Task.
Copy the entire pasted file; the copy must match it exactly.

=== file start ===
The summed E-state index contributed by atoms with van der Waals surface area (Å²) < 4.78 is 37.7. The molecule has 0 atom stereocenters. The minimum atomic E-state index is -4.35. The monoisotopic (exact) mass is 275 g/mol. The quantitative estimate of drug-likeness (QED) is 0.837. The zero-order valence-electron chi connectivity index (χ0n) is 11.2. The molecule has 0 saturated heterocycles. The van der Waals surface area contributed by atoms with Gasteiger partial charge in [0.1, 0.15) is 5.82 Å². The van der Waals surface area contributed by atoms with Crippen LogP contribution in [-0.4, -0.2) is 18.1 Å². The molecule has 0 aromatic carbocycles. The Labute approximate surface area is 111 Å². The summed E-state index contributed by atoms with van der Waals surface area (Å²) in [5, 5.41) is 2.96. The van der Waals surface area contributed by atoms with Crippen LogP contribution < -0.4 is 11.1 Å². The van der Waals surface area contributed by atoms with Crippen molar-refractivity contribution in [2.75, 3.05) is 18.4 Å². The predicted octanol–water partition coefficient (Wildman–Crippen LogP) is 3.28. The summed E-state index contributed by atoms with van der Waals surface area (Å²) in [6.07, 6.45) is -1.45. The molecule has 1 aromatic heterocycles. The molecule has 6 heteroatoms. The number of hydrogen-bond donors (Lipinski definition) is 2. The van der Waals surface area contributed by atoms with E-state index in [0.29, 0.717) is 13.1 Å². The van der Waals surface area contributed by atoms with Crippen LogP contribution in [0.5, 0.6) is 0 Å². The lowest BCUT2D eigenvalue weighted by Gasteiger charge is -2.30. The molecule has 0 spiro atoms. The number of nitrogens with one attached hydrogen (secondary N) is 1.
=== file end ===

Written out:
The summed E-state index contributed by atoms with van der Waals surface area (Å²) < 4.78 is 37.7. The molecule has 0 atom stereocenters. The minimum atomic E-state index is -4.35. The monoisotopic (exact) mass is 275 g/mol. The quantitative estimate of drug-likeness (QED) is 0.837. The zero-order valence-electron chi connectivity index (χ0n) is 11.2. The molecule has 0 saturated heterocycles. The van der Waals surface area contributed by atoms with Gasteiger partial charge in [0.1, 0.15) is 5.82 Å². The van der Waals surface area contributed by atoms with Crippen LogP contribution in [-0.4, -0.2) is 18.1 Å². The molecule has 0 aromatic carbocycles. The Labute approximate surface area is 111 Å². The summed E-state index contributed by atoms with van der Waals surface area (Å²) in [5, 5.41) is 2.96. The van der Waals surface area contributed by atoms with Crippen LogP contribution < -0.4 is 11.1 Å². The van der Waals surface area contributed by atoms with Crippen molar-refractivity contribution in [2.75, 3.05) is 18.4 Å². The predicted octanol–water partition coefficient (Wildman–Crippen LogP) is 3.28. The summed E-state index contributed by atoms with van der Waals surface area (Å²) in [6.07, 6.45) is -1.45. The molecule has 1 aromatic heterocycles. The molecule has 6 heteroatoms. The number of hydrogen-bond donors (Lipinski definition) is 2. The van der Waals surface area contributed by atoms with E-state index in [0.29, 0.717) is 13.1 Å². The van der Waals surface area contributed by atoms with Crippen LogP contribution in [0.5, 0.6) is 0 Å². The lowest BCUT2D eigenvalue weighted by Gasteiger charge is -2.30. The molecule has 0 spiro atoms. The number of nitrogens with one attached hydrogen (secondary N) is 1.